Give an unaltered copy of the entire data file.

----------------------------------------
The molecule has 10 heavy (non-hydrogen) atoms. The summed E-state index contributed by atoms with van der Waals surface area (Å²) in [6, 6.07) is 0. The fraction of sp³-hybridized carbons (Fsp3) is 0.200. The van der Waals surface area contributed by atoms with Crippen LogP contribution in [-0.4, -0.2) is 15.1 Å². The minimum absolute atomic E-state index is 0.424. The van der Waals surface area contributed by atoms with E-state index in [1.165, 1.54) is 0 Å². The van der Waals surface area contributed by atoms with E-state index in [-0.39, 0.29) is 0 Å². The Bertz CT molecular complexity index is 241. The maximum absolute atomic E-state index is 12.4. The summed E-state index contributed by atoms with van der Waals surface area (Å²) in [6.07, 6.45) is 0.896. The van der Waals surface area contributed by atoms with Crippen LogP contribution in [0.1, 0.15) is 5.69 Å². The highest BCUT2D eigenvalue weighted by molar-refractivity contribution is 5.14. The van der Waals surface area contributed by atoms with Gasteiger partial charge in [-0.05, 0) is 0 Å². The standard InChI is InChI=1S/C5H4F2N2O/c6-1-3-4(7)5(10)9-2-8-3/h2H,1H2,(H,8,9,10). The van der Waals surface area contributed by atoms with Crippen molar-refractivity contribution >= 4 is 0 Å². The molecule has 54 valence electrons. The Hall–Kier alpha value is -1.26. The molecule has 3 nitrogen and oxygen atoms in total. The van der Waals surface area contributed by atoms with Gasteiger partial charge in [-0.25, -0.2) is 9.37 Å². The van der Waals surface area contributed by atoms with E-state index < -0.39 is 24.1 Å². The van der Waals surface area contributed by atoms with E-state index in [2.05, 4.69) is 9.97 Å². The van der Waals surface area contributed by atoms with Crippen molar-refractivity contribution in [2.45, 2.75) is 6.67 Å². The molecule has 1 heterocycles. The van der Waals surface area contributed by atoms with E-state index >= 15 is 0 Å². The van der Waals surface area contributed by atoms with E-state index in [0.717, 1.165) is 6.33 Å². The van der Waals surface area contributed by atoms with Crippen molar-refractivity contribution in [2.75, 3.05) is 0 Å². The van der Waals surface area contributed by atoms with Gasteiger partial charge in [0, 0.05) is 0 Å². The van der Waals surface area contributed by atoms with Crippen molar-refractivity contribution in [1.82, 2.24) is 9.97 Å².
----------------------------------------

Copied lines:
The molecule has 10 heavy (non-hydrogen) atoms. The summed E-state index contributed by atoms with van der Waals surface area (Å²) in [6, 6.07) is 0. The fraction of sp³-hybridized carbons (Fsp3) is 0.200. The van der Waals surface area contributed by atoms with Crippen LogP contribution in [-0.4, -0.2) is 15.1 Å². The minimum absolute atomic E-state index is 0.424. The van der Waals surface area contributed by atoms with E-state index in [1.165, 1.54) is 0 Å². The van der Waals surface area contributed by atoms with E-state index in [-0.39, 0.29) is 0 Å². The Bertz CT molecular complexity index is 241. The maximum absolute atomic E-state index is 12.4. The summed E-state index contributed by atoms with van der Waals surface area (Å²) in [6.07, 6.45) is 0.896. The van der Waals surface area contributed by atoms with Crippen LogP contribution in [0.1, 0.15) is 5.69 Å². The highest BCUT2D eigenvalue weighted by molar-refractivity contribution is 5.14. The van der Waals surface area contributed by atoms with Gasteiger partial charge in [-0.05, 0) is 0 Å². The standard InChI is InChI=1S/C5H4F2N2O/c6-1-3-4(7)5(10)9-2-8-3/h2H,1H2,(H,8,9,10). The van der Waals surface area contributed by atoms with Crippen molar-refractivity contribution >= 4 is 0 Å². The molecule has 54 valence electrons. The Hall–Kier alpha value is -1.26. The molecule has 3 nitrogen and oxygen atoms in total. The van der Waals surface area contributed by atoms with Gasteiger partial charge in [-0.25, -0.2) is 9.37 Å². The van der Waals surface area contributed by atoms with E-state index < -0.39 is 24.1 Å². The van der Waals surface area contributed by atoms with E-state index in [2.05, 4.69) is 9.97 Å². The van der Waals surface area contributed by atoms with Crippen molar-refractivity contribution in [2.45, 2.75) is 6.67 Å². The molecule has 1 heterocycles. The van der Waals surface area contributed by atoms with E-state index >= 15 is 0 Å². The van der Waals surface area contributed by atoms with E-state index in [0.717, 1.165) is 6.33 Å². The van der Waals surface area contributed by atoms with Crippen molar-refractivity contribution in [2.75, 3.05) is 0 Å². The van der Waals surface area contributed by atoms with Gasteiger partial charge in [0, 0.05) is 0 Å². The van der Waals surface area contributed by atoms with Crippen molar-refractivity contribution in [1.82, 2.24) is 9.97 Å².